I’ve been a writer for as long as I can remember. At first I typed my stories on a little portable Brothers typewriter. I remember that it was blue and that you had to really hit the keys hard. When I graduated from high school, my parents gave me an electric typewriter that weighed at least 50 pounds. At the time it was state-of-the-art, honest.
I have always wanted to be a writer, a published writer and I guess I am. I’ve written and had things published and even been paid for what I’ve written.
Of course the writer’s carrot is the novel and I’ve been slogging away at one – never with the dedication and determination to actually finish it, of course, just enough to say that I’m writing one – for over a decade.
Anne Lamott’s book Bird by Bird speaks to writers who care more about the craft and less about the imagined glory. This is not a how-to book. It’s not a book filled with prompts and practical advice about how to write pithy dialogue or set the scene. Still, it’s a wonderful book.
The very first thing I tell me new students on the first day of a workshop is that good writing is about telling the truth.
Bird by Bird offers “some instructions on writing and life.” It’s Lamott’s love letter to the written word – and she clearly does love them – the words, I mean. It is laugh – out – loud funny and tender, too. Lamott navigates the writer’s world with a great deal of affection and a healthy dose of tough love. She’s honest about her jealousy when faced with the success of writers she believes to be less talented than she is; she discusses the pitfalls of the blank page; she talks about how to negotiate with your characters. But mostly she talks about why we write (and why we read). She says:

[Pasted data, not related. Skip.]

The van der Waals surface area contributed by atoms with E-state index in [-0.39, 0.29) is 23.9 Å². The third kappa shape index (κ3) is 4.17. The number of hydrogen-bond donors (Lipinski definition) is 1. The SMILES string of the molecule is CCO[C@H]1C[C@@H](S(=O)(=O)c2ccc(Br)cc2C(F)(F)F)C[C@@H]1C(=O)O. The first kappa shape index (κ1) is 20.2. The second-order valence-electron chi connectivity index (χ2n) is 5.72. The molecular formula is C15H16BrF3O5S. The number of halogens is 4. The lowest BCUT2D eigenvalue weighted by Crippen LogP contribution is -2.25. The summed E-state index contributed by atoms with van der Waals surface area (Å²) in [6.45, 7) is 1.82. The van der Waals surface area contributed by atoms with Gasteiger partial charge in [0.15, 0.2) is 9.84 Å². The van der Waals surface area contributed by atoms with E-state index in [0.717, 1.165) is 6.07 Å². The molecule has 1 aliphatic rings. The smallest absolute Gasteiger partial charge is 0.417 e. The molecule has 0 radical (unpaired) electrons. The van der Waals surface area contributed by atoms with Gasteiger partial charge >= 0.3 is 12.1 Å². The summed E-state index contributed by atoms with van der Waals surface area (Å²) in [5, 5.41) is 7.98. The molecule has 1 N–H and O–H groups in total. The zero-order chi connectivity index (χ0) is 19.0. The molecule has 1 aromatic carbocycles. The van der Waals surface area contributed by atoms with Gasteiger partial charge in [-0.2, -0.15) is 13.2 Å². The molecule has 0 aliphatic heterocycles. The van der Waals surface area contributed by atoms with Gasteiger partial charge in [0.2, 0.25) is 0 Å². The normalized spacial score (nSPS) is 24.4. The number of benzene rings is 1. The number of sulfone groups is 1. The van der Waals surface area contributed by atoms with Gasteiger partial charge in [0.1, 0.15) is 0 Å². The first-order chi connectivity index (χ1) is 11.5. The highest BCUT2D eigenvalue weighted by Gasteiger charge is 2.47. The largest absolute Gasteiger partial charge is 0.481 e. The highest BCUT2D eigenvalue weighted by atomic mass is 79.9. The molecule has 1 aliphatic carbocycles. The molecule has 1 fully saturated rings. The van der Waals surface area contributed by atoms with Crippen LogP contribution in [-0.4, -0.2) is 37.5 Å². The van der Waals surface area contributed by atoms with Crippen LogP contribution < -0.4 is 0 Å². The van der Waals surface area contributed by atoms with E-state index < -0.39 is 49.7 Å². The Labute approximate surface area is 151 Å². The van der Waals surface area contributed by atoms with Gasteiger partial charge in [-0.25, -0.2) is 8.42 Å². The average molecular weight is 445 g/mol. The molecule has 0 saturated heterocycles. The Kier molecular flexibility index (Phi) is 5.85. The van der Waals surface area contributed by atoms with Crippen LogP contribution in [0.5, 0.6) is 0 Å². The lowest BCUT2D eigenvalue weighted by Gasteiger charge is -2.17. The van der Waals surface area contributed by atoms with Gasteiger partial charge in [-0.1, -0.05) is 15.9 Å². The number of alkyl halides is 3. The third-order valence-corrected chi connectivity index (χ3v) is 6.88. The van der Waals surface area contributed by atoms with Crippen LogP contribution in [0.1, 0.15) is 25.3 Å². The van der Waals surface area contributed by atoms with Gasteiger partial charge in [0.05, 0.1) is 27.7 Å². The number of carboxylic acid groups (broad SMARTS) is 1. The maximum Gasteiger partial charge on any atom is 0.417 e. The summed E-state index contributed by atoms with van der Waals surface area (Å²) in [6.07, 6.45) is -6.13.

Writing and reading decrease our sense of isolation. They deepen and widen and expand our sense of life: they feed the soul.
Writing, says Lamott, is important work. Writers should write, not for the notoriety which they assume comes with publication (and Lamott tells some funny stories about the so-called status of the published author) but because they have to. They want to. They must.